While most students enjoy games, even the simplest kind—such as tic tac toe—can help children develop important 21st-century skills such as critical thinking and mathematical reasoning, experts say.
During a webinar hosted by edWeb, Sarah DeLeeuw and Patrick Vennebush from the National Council of Teachers of Mathematics demonstrated how basic games can help students become more engaged in math lessons.
Many rudimentary games give students a chance to make their own decisions, reflect on those decisions, and talk about strategies with their peers, the panelists said. In addition to promoting communication skills, students can learn from one another and explore different ways to play games.
Tips for teaching with games include:
- Do not show children how to play at a higher level—let them advance on their own.
- Encourage them to explore and do their own thinking while playing games.
- Do not reinforce correct behaviors or try to correct the wrong ones.
- Play with individual children whenever possible, to help them reflect on their own choices during game play.
Games can help educators adhere to the Standards for Mathematical Practice found in the Common Core State Standards, the panelists said. Those standards are:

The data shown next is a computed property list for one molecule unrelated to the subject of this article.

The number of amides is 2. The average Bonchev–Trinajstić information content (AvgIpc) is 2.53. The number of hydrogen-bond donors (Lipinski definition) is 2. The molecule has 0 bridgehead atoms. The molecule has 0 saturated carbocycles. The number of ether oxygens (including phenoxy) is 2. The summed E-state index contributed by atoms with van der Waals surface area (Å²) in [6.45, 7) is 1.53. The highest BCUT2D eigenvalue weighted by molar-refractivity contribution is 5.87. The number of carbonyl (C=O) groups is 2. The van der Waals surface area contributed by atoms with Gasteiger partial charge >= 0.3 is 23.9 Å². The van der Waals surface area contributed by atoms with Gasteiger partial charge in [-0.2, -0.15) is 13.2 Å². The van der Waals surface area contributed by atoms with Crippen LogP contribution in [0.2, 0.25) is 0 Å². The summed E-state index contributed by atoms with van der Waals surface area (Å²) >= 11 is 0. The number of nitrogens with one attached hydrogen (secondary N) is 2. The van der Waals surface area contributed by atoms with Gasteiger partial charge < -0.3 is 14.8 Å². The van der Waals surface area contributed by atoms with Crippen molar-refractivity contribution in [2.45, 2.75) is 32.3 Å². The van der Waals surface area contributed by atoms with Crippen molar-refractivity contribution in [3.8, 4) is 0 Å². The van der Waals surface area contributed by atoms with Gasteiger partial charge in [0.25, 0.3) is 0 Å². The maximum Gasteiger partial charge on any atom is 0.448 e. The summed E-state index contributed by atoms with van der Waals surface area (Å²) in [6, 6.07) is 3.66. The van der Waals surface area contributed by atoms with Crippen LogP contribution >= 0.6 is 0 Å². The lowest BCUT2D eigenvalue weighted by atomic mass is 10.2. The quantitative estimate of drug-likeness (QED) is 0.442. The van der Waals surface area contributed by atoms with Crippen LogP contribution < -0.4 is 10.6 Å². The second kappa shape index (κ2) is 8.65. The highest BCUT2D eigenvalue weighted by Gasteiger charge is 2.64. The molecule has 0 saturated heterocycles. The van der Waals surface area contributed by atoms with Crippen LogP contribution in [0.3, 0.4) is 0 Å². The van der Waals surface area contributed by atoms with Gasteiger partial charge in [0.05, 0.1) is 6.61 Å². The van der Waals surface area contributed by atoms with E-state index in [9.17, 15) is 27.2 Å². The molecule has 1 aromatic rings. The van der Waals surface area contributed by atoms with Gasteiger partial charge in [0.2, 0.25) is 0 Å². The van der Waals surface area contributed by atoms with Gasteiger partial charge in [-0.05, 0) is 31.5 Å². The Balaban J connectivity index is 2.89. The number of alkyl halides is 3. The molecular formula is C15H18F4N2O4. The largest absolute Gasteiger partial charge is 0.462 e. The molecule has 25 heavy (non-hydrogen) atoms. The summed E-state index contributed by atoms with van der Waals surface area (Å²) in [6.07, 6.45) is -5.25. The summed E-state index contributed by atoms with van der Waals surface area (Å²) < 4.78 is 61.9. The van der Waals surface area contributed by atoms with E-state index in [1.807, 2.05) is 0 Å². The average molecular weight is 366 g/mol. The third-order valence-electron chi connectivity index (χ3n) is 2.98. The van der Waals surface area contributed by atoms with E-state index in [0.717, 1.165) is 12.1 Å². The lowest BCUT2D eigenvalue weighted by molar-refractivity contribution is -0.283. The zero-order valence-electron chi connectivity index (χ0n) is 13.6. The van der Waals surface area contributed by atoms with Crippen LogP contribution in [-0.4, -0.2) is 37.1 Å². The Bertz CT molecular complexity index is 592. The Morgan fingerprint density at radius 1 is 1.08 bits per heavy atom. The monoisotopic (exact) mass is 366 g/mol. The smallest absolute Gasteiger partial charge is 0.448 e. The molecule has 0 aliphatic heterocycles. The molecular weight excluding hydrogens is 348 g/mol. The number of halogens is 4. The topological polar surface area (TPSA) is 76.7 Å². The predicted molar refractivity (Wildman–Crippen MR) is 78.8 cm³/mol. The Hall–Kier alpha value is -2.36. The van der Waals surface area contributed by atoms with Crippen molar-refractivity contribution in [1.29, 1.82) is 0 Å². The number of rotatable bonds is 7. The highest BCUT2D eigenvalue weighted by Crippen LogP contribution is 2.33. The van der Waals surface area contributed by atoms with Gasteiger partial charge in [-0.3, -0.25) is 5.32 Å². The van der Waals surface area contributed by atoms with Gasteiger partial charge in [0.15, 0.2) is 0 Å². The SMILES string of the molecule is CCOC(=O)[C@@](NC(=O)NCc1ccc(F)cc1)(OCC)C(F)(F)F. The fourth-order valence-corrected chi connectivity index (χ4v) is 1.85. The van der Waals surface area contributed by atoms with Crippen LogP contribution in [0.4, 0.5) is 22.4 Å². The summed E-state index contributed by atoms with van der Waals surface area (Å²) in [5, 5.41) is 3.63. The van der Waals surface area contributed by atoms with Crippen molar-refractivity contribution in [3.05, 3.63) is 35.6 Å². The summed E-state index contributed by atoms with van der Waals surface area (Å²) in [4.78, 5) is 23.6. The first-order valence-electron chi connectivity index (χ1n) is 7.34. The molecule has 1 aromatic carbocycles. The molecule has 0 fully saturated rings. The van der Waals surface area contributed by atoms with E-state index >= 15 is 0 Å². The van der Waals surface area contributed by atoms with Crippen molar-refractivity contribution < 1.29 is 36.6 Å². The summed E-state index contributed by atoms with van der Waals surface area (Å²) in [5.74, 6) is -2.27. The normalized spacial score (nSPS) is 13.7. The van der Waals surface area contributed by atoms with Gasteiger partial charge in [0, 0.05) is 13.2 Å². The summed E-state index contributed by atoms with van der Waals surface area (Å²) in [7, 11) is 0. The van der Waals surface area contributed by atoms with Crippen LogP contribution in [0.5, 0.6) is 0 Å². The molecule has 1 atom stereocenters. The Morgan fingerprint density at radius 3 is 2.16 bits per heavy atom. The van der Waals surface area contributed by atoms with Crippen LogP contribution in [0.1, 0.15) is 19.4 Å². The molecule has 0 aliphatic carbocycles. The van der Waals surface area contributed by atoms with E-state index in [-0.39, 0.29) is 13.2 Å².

- Makes sense of problems and persevere in solving them.
- Reason abstractly and quantitatively.
- Construct viable arguments and critique the reasoning of others.
- Model mathematics.
- Use appropriate tools strategically.
- Attend to precision.
- Look for and make use of structure.
- Look for and express regularity in repeated reasoning.
Games offer an opportunity for teachers and students to develop strategies, and teachers can incorporate the standards of mathematical practice in the natural progress of a game’s strategy.
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